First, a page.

Brain-eating amoeba kills man after rinsing sinuses with tap water

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A man in Florida has died after being infected with a brain-eating amoeba from “sinus rinse practices utilizing tap water,” health officials said.

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A news release from the state Health Department in Charlotte County said they continue to investigate the rare Naegleria fowleri infection.

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“You CANNOT become infected by drinking tap water,” the Health Department said in its statement, however, the disease can become contracted “when water contaminated with amebae enters the body through the nose.”

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The health agency urged people to only use distilled or sterile water when rinsing their sinuses, a practice usually performed by using a neti pot. The neti pot is a nasal irrigation device that uses either a saline solution or saltwater to treat congestions, colds and allergies.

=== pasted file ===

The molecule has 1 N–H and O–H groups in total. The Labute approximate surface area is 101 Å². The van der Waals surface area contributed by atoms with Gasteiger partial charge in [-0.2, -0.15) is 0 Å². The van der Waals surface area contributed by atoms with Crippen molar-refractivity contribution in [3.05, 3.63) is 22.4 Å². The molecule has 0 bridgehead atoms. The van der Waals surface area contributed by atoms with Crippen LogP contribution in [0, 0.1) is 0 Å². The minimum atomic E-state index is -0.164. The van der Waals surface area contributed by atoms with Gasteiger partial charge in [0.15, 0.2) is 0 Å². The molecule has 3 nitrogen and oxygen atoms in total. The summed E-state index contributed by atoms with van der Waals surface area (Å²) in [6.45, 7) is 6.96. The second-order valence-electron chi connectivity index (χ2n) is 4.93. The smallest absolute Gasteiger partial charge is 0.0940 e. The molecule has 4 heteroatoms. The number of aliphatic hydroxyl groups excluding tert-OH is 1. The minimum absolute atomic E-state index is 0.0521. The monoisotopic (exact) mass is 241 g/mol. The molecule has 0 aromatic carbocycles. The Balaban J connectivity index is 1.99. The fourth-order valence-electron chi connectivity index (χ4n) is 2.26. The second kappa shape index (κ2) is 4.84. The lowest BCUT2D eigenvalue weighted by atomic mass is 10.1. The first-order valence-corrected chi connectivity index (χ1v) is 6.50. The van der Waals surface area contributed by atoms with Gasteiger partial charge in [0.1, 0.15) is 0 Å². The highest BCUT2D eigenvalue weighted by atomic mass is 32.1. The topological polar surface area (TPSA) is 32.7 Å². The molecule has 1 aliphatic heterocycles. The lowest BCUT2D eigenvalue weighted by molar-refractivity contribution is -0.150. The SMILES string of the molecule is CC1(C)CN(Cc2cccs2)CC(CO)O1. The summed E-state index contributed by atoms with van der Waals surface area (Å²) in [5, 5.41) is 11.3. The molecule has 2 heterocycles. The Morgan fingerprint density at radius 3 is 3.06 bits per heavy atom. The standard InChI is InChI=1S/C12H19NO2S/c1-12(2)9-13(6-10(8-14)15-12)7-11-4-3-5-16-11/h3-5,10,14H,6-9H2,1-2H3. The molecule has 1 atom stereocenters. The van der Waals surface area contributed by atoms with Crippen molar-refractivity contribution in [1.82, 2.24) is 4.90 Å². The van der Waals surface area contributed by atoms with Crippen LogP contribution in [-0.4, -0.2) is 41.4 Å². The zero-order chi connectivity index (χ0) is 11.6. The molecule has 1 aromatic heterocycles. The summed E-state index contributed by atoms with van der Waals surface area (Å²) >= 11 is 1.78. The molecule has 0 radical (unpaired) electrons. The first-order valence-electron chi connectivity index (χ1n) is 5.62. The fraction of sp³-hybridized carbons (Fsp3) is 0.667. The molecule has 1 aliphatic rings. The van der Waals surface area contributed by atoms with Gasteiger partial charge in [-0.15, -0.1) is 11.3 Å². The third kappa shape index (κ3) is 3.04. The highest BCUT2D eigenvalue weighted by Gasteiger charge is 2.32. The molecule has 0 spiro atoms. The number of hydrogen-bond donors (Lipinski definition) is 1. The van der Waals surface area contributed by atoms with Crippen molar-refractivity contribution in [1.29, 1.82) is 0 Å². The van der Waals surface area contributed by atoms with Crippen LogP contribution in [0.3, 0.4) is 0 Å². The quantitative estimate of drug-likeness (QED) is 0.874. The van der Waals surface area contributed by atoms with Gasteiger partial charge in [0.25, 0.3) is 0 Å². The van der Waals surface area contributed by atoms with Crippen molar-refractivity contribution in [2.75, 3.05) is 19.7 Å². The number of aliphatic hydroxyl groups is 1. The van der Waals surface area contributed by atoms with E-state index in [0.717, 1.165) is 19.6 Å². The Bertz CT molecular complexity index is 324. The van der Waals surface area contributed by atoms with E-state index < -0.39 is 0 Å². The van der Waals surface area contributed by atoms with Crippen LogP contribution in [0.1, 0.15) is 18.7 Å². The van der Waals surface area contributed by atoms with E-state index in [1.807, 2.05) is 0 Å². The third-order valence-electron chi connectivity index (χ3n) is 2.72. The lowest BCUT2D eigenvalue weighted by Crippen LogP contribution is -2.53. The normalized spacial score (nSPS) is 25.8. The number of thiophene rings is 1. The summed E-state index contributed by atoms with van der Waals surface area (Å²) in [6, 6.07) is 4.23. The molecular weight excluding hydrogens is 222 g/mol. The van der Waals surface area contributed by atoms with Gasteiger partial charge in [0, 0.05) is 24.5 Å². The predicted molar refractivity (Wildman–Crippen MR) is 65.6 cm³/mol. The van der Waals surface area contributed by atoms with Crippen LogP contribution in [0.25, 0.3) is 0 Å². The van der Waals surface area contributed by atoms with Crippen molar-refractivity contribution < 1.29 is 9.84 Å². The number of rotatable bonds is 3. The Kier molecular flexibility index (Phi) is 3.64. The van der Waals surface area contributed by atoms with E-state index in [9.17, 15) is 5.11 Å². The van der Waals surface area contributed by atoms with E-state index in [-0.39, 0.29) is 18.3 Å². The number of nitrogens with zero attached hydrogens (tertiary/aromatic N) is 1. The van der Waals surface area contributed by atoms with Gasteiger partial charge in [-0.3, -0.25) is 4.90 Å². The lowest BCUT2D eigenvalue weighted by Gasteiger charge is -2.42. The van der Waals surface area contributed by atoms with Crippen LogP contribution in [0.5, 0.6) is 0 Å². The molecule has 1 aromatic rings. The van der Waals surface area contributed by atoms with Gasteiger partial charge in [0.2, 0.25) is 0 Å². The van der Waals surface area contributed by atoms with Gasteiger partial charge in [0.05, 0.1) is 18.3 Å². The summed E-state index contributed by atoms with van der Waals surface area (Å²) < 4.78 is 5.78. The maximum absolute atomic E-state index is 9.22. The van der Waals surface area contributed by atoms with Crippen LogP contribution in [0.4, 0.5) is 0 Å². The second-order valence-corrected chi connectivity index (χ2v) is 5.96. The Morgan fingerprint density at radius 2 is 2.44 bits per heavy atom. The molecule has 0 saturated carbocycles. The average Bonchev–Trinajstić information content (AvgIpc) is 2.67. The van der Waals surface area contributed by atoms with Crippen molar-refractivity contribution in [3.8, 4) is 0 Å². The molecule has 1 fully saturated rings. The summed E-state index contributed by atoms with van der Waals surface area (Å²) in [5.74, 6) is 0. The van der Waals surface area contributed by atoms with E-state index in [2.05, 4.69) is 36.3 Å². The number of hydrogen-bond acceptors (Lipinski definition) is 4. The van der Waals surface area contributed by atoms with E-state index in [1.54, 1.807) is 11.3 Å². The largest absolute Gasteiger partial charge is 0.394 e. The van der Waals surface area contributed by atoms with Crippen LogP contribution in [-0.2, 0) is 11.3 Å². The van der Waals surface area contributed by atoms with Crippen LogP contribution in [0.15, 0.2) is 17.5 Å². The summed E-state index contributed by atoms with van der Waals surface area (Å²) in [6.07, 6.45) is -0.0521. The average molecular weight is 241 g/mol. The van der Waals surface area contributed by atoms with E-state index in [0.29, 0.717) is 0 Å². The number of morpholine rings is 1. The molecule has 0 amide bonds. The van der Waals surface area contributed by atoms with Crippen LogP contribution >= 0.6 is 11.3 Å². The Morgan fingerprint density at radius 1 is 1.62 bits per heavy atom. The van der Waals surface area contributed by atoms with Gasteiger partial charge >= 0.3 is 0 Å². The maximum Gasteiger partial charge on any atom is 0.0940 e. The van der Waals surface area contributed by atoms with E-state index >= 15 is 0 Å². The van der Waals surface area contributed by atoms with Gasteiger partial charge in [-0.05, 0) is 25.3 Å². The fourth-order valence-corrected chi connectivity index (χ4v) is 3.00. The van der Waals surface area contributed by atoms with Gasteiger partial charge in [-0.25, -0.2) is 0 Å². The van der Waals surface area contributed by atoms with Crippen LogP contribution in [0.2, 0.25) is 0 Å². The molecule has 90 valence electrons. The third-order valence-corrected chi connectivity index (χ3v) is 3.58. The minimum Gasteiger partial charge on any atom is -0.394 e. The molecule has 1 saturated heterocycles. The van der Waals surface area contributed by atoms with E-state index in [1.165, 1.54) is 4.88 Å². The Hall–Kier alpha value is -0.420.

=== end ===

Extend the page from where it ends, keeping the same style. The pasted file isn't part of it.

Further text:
Tap water should “be boiled for at least one minute and cooled before sinus rinse,” the agency suggested.

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Known as the brain-eating amoeba, Naegleria fowleri is a single-cell living organism found in soil and warm freshwater, such as lakes, rivers, and hot springs. Infection typically occurs when contaminated water travels up the nose.

From 2019 to 2021, several individuals were confirmed to have been infected with the amoeba from swimming in contaminated waters, most of whom died.

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Symptoms of Naegleria fowleri include fever, nausea, severe headaches, loss of balance, disorientation, seizures, stiff neck and in some cases, comas. The brain-eating disease progresses quickly resulting in a high fatality rate for those infected. Patients generally die within 18 days of infection.

For the lucky few who survive, the infection can be treated using it a combination of medications, including the antibiotic azithromycin, the antifungal fluconazole, the antimicrobial drug miltefosine and the corticosteroid dexamethasone.

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